Reagan didn't just secure the legacy of the Challenger Seven, he secured the legacy of space travel and research as we know it today.
Reagan, you get a gold star. Or maybe a couple of 'em. After all there are—and we got this info straight from NASA, btw—approximately 1000 billion stars in the universe.
It Doesn't Get More Official Than This
NASA's webpage describing the tragic events of the space shuttle Challenger Disaster. It highlights the planned mission, if it had succeeded.
Sounds Like Puberty, but Worse
A thorough breakdown of what happens to your body in space. Mylanta, anyone?
NASA's webpage dedicated to those astronauts who've blasted off to the great beyond.
A Space-Car Named Disaster
Some info-tainment in typical History Channel style, with its flair for the sensational.
Anyone for Badminton?
A brief write-up on the memorial monument for the Challenger Seven: a shuttlecock for the ages.
Subtle AND Sensitive
A copy of The Gainesville Sun newspaper from the day after the Challenger Disaster. Note the overall tone of tasteful concern that characterizes the headlines.
The Main Boisjoly
For an amuse-bouche, check out the abstract of this meaty treaty on engineering and workplace ethics by an engineer who worked on the Challenger Mission STS-51-L, Roger M. Boisjoly.
More Real Than Real
An episode of the reputable television program Seconds from Disaster, complete with overacted dramatizations and the occasional Cantonese subtitle.
"Based On" the "True" Story
Two words: TV movie. Starring Barry Bostwick, a.k.a. Brad Majors from the The Rocky Horror Picture Show, this small-screen flick simply titled Challenger was most definitely made for basic cable.
A "Factual" Drama
Another made-for-TV movie. Called The Challenger Disaster, this one stars William Hurt of Altered States fame and is based on somewhat-more-reputable source material.
A Rush to Speculate
Produced on the occasion of the 30th anniversary of the Challenger Disaster, it profiles the individual crew members a bit more than other television documentary programs, but keeps up with them in terms of its sensationalist tone.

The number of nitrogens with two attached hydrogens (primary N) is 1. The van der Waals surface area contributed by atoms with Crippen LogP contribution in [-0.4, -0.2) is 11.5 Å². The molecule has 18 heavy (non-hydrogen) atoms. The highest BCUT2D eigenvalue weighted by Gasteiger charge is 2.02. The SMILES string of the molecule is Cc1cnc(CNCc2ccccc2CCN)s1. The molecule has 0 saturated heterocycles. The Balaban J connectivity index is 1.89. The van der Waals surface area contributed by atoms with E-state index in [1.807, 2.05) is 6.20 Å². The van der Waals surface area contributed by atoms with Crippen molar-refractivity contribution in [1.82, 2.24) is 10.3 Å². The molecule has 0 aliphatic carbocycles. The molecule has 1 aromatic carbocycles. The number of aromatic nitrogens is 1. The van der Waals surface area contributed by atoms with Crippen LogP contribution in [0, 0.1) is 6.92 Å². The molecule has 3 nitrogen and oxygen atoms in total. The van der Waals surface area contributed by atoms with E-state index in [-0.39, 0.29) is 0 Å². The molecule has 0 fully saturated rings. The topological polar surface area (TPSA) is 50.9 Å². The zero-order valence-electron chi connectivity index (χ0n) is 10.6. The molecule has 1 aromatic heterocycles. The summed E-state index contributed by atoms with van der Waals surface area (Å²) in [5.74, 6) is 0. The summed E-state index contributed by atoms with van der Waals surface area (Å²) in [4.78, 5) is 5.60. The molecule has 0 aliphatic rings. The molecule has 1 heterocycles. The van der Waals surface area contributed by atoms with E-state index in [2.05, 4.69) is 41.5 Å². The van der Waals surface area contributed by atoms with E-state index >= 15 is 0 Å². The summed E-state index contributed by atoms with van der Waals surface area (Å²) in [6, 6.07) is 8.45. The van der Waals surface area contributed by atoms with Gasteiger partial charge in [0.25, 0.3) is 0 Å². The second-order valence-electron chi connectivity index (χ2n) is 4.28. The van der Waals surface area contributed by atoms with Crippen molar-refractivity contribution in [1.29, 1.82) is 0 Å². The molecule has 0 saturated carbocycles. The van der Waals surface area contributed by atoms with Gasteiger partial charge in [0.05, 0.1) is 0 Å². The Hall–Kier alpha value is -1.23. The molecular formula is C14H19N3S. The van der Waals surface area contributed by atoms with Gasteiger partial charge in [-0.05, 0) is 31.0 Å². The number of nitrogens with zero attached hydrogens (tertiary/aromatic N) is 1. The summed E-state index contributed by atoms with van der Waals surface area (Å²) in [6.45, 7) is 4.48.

Twenty-Five Years On
An article reviewing both the disaster and Reagan's address of the nation twenty-five years after its occurrence. It provides some interesting insight into the creation of the speech.
Thirty Years On
An article reviewing both the disaster and Reagan's address to the nation thirty years after its occurrence. It provides some background from the perspective of Peggy Noonan, author of Reagan's speech.
Thirty Years On, Part II
Yet another article reviewing both the disaster and Reagan's address of the nation, also thirty years after its occurrence. Includes passages from Reagan's diary entries at that time.
Reagan, and Again, and Again
Official video from the Reagan Foundation of the President's address to the nation the night of the Challenger Disaster. For your viewing pleasure, for as many time as you please.
Super technical NASA documentary investigating the possible causes of the space shuttle Challenger Disaster.
Is That Poutine?
Thanks to the Canadian Space Agency, we can all learn what happens when you puke in outer space.
Not for the Fainthearted
Actual, real-time video footage of the space shuttle Challenger exploding. You've been warned.
3+ Hours of Empty Conjecture, Sustained Anxiety, and Fear Mongering
Original radio broadcast audio from CBS News reporting on the Challenger Disaster. Featuring a lot of people with a lot of opinions based on very little information.
The Magnificent Seven
Official portrait of the space shuttle Challenger crew.
Launch Pad With Crows
Spooky photograph of the space shuttle Challenger at the moment of take-off.
Zero Gravity Make Even Obscure Tasks Fun
Official image of Christa McAuliffe and her Teacher In Space understudy, Barbara Morgan, performing an astronaut task.
Something Doesn't Look Right…
A still image of the demented-looking contrails that resulted from the space shuttle Challenger Disaster. Watch any of the documentaries listed to find out why this happened.